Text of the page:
Sunday, August 06, 2006

We are Shocked, Shocked, to Find That Pork-barrel Projects Are Models of Waste and Inefficiency

Kinda like light rail in Seattle and the Los Angeles subway, eh ?


Tunnel to Nowhere

Thursday, August 3, 2006
Wall Street Journal

BOSTON -- Just a few years ago, the Big Dig, [Massachusetts' 18-year, $14.7 billion civil works project], was heralded as one of America's greatest engineering marvels--a public works project on par with the Panama Canals and the Alaska Pipelines of earlier eras.
[Several weeks ago, however, a woman was crushed to death by a falling 2.5-ton slab of ceiling concrete in the newly opened (and now closed) Ted Williams Tunnel. This latest debacle followed news of an estimated 1,000 leaks spouting from the walls and ceilings of the Big Dig, which have greatly damaged the steel supports, as well as the fireproofing and drainage systems. One severe breach in 2004 flooded 250 gallons a minute of water into the tunnel]. Apparently, $14.7 billion just doesn't buy what it used to.

When I sat down for lunch with Gov. Mitt Romney, he described a decade-long legacy of drunken-sailor spending behavior, thanks to an endless pipeline of money from Washington [and] rampant patronage. [...]
"What we have here is a systemic failure of accountability as to how the money got spent," he fumed. "We have hundreds of people manning the turnpike tolls who make $60,000 to $80,000 a year." Some electricians with overtime were earning $300,000. According to the state auditor, $23 million was spent on ramps spanning the Charles River, which had to be demolished because they did not meet community approval and led to nowhere. [...]

The original conception was to rebuild nearly the entire transportation infrastructure of metropolitan Boston, replacing some 10 miles of tangled, elevated and bumper-to-bumper congested highways with a system of underground tunnels and byways, including the Boston Harbor Tunnel connecting the airport to city center. At its earliest stages, taxpayer watchdog groups accurately predicted the Central Artery Project (as it is officially called) would morph into a bottomless pit for tax dollars. President Reagan vetoed a highway bill in 1987 (subsequently overridden by Congress) in no small part because he said the Big Dig's price tag couldn't be justified. That was back when the cost estimates were still in the relatively modest $2.5 billion ballpark.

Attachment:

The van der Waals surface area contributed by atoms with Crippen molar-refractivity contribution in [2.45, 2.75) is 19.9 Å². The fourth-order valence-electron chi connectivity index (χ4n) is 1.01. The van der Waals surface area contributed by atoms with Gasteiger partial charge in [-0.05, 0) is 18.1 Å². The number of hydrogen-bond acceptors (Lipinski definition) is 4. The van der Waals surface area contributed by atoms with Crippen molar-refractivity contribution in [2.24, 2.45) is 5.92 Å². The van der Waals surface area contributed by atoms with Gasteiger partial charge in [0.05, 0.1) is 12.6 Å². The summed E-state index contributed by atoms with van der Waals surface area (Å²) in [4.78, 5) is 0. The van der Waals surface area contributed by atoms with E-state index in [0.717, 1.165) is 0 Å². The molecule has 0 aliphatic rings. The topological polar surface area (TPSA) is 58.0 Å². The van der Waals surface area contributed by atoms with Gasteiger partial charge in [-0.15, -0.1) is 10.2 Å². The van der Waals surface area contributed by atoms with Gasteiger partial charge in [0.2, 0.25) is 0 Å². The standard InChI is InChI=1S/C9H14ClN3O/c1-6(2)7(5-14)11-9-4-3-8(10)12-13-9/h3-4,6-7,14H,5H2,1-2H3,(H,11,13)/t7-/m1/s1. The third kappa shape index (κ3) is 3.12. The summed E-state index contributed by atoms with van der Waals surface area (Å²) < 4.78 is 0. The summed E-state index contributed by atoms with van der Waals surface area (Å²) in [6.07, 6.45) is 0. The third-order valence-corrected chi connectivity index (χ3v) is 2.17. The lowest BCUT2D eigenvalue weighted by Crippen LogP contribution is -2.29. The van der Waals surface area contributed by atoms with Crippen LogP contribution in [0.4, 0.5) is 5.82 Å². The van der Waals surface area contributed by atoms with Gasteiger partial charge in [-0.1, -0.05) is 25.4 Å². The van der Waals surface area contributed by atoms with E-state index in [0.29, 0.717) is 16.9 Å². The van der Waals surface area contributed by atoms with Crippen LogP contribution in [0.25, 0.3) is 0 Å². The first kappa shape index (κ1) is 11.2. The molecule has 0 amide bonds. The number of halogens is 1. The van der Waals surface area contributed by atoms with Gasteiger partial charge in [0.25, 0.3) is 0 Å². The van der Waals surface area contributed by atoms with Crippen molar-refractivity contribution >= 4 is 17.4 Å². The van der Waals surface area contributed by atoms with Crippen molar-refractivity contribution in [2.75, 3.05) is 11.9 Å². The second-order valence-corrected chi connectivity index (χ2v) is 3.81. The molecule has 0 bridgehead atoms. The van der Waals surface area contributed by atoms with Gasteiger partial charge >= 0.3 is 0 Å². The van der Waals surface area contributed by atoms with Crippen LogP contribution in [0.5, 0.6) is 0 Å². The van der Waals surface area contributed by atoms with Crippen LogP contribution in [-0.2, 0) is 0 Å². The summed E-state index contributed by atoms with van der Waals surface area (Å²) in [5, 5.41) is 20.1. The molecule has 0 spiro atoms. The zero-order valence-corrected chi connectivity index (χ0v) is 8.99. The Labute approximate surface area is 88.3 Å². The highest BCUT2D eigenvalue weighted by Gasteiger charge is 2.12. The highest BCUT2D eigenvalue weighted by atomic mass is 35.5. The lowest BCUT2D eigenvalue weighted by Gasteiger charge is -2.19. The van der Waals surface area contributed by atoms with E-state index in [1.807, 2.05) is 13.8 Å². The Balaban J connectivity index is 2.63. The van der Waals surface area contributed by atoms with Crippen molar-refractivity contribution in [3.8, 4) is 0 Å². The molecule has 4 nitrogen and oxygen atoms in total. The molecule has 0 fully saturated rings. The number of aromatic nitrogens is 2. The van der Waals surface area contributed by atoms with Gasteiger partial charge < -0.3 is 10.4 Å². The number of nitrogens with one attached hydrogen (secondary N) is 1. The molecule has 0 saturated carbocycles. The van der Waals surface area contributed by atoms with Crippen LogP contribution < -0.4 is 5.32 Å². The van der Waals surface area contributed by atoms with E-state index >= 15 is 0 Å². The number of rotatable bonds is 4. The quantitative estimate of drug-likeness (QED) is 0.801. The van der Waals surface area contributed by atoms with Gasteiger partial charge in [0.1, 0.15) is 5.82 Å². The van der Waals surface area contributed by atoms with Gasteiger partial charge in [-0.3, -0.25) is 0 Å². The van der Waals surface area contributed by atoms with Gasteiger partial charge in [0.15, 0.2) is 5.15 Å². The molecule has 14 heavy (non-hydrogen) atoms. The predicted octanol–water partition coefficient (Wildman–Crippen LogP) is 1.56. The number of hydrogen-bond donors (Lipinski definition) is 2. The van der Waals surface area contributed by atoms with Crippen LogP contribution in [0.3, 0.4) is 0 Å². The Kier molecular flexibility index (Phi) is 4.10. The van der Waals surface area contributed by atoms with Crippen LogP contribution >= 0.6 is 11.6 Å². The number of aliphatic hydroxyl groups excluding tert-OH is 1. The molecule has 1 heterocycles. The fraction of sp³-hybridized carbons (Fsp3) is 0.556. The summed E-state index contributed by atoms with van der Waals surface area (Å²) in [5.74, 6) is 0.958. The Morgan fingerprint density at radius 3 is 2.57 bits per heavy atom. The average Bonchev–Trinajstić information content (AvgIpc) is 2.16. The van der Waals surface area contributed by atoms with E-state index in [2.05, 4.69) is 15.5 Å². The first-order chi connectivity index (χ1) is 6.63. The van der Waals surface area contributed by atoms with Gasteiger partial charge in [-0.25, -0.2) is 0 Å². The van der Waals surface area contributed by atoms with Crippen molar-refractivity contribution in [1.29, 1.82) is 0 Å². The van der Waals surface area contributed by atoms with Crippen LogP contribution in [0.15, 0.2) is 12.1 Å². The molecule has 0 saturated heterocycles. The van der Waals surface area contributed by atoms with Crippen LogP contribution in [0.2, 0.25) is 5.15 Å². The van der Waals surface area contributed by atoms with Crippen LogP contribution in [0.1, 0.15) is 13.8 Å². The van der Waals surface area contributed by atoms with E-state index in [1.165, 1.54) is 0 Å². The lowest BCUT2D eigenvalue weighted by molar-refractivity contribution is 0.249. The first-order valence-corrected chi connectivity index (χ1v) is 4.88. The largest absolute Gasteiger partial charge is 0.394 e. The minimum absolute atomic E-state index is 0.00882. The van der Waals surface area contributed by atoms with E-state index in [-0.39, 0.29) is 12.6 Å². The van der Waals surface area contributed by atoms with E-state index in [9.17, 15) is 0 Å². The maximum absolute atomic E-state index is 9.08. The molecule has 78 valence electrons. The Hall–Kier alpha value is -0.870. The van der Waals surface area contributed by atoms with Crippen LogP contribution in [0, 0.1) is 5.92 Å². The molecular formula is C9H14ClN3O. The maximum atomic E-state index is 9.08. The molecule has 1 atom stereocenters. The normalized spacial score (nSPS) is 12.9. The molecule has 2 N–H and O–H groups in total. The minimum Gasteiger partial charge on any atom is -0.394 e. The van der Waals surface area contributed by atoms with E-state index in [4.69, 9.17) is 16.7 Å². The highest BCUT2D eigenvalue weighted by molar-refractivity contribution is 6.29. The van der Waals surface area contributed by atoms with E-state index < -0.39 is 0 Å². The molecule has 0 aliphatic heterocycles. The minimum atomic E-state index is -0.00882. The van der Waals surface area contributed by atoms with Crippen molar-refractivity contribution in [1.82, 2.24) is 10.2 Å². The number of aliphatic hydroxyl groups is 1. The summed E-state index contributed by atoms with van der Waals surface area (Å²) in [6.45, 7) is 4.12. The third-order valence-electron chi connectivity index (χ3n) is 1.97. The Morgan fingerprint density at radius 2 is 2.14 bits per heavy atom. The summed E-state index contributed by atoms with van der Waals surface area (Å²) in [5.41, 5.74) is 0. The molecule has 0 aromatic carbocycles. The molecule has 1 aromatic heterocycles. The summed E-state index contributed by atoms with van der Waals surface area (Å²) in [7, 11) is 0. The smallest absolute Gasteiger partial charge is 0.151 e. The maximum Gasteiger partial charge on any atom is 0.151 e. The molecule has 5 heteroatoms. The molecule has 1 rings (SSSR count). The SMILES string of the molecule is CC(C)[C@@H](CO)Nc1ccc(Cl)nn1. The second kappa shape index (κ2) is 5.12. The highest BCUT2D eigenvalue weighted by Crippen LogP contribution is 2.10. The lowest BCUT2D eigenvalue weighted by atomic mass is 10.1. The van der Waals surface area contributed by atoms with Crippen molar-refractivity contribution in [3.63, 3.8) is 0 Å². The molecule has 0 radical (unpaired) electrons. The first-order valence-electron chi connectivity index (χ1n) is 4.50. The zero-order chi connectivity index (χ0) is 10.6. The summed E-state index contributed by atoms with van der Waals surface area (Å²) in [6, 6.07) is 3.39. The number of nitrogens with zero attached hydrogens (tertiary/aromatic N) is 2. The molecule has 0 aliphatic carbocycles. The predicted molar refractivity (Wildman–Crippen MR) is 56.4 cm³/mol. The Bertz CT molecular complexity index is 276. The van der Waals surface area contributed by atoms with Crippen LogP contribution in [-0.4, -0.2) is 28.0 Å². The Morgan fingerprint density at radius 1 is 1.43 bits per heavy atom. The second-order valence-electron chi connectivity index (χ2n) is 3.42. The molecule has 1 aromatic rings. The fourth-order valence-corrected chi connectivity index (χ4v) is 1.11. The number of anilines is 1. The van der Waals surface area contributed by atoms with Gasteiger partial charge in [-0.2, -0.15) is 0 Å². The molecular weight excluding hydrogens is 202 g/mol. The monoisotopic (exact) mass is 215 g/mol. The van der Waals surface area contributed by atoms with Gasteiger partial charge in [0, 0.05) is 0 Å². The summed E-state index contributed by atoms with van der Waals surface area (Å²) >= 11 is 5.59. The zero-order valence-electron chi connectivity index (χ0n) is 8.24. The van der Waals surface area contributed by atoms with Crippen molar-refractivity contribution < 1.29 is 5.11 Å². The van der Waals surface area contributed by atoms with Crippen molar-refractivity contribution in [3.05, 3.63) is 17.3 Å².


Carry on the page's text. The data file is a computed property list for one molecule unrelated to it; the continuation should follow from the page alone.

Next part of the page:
By 1991 the cost was hiked to $6 billion, then $7.5 billion, then $10 billion and eventually ballooning to $14.7 billion by the time the last tunnel was completed in January. That's a staggering, nearly 500% cost overrun, for those who are counting.When I asked Eric Fehrnstrom, [Romney's aide for transportation issues], how the system could be crumbling so quickly, he responded that the project was built with faulty bolts and inferior concrete. "It's clear that the government and the contractors were trying to cut costs by sacrificing safety," he says. Amazing. How can a construction project that comes in some five times over budget have possibly scrimped on costs?

One hopes Congress has paid close attention to this scandal because there's a policy lesson here related to the current budget debate in Washington: The almost inevitable waste and ineptitude that follows federally earmarked funds--and in the Big Dig, we have the most expensive federal transportation earmark in history. Two of every three dollars spent came from Uncle Sam. I asked Mr. Romney--a vocal opponent of the earmarking pandemic on Capitol Hill--whether this project would have been built if Massachusetts voters had been required to pay for it themselves. He shakes his head and concedes, "I doubt it." One of the perversities of federal cost sharing is that it rewards localities with greater infusions of cash in proportion to the levels of waste. Every $100,000 wasted was another hard-hat job created in Boston.


Part of the problem is that the soil under Boston, near the Harbor, is completely unsuited for building tunnels in. Figuring out how to reinforce the tunnel walls well enough was one of the main factors in pushing the project overbudget and behind schedule in the early years.


Blogger Peter Burnet said...

Take it from Stalin. If you are into centrally-planned, centrally-funded, high-profile mega-projects, it's best to have a gulag handy where you can send the overspenders and those who don't meet their targets.

August 07, 2006 6:46 AM  
Blogger Harry Eagar said...

I used to work in Norfolk, Va., where immensely long, slow-moving coal trains would block main streets for hours at a time.

There was usually a way around, although sometimes quite a ways around.

My regular route to work crossed such a track, and eventually some millions of dollars were found to build an underpass.

The work closed that route for three years. The alternate route I had to take for three years added about 15 minutes to my commute.

It was a nice calculation whether it was worth doing.

August 07, 2006 6:55 PM  

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